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Art gallery, Valencia (Spain)


The (cybernetic) archaeology of Jorgé Arxé

The (cybernetic) archaeology of Jorgé Arxé
Jorge Arxé
Octubre 2006

Fernando Castro Flórez

"The (cybernetic) archaeology of Jorgé Arxé"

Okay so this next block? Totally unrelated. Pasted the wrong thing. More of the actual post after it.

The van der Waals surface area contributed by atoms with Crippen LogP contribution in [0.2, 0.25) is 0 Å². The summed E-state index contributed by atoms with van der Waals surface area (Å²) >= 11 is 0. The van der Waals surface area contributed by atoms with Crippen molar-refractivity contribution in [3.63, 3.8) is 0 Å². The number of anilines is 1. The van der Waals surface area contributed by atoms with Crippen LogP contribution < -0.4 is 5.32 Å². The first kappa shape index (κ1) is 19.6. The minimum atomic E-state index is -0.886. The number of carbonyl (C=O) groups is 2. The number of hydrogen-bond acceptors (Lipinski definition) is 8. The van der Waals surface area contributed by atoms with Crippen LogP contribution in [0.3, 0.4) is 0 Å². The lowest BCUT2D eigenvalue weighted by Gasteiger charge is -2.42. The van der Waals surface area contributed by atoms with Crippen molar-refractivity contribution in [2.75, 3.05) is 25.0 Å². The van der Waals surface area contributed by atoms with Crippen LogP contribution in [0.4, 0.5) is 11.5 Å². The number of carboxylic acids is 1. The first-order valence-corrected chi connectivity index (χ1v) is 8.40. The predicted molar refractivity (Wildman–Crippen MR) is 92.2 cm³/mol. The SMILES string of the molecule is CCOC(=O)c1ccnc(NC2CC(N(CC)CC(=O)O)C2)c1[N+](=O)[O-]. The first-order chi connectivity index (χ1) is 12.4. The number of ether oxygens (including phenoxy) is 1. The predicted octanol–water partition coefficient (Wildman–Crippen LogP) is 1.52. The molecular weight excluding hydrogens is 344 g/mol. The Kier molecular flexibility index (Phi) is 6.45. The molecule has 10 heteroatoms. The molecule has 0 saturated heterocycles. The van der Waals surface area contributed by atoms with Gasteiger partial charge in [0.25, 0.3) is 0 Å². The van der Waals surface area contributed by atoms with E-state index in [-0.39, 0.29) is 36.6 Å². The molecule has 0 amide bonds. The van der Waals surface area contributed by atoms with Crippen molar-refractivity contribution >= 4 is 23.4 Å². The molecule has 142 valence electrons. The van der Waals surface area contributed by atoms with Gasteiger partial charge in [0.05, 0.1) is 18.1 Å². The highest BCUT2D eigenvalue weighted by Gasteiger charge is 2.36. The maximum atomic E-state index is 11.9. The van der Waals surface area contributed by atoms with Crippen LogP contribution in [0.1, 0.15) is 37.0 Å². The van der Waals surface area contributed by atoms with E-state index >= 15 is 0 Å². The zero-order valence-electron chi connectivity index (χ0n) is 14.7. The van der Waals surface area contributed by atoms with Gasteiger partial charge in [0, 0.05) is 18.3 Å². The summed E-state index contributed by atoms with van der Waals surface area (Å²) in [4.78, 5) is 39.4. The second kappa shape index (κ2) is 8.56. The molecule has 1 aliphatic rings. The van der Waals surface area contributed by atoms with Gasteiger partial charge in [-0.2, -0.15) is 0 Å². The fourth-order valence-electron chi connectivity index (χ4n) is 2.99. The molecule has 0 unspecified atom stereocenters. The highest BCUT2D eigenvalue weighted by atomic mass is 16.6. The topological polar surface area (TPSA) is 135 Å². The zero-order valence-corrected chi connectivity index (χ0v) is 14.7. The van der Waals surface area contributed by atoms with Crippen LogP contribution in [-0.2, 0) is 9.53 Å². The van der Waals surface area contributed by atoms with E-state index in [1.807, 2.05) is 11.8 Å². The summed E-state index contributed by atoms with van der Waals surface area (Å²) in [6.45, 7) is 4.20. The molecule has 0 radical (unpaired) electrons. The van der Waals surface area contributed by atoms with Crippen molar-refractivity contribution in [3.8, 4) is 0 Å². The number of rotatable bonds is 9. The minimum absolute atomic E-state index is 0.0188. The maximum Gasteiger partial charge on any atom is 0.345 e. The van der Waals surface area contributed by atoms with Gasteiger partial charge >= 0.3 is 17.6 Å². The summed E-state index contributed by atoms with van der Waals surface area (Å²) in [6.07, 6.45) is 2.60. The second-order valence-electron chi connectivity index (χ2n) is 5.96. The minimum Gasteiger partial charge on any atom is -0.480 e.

The deep sense of disillusionment1 that has taken root in contemporary art cannot transport our imagination to a total drought or towards that proliferation of “nothings”, like true aestheticised gumdrops. Zizek has shown that amongst the antagonisms that characterise our age, pride of place may perhaps be given to the antagonism between abstraction, which is an increasingly determining factor in our lives, and the flood of pseudo-concrete images we perceive. If we can understand abstraction as the progressive self-discovery of the material foundations of art, in a process of unique depictorialisation2, we should also be able to understand that within this process lies the hard core of modern art. There is undoubtedly a considerable fracture between epic modernism (exemplified in the case of painting by American abstract art) and nihilistic existential gestualism (in which category certain moments of European informalism may be placed) and the new forms of abstraction arising after conceptual dematerialisation, the phenomenological givenness of the minimal, and, of course, the crisis of the Great Histories occurring in the heart of our postmodern condition. Instead of giving ourselves over to a kind of pathetic repetition of commonplaces such as those referring to “art is dead” or the “disappearance of painting”, we should rise to the challenges of technical deployment insofar as they signify a crisis in meaning.3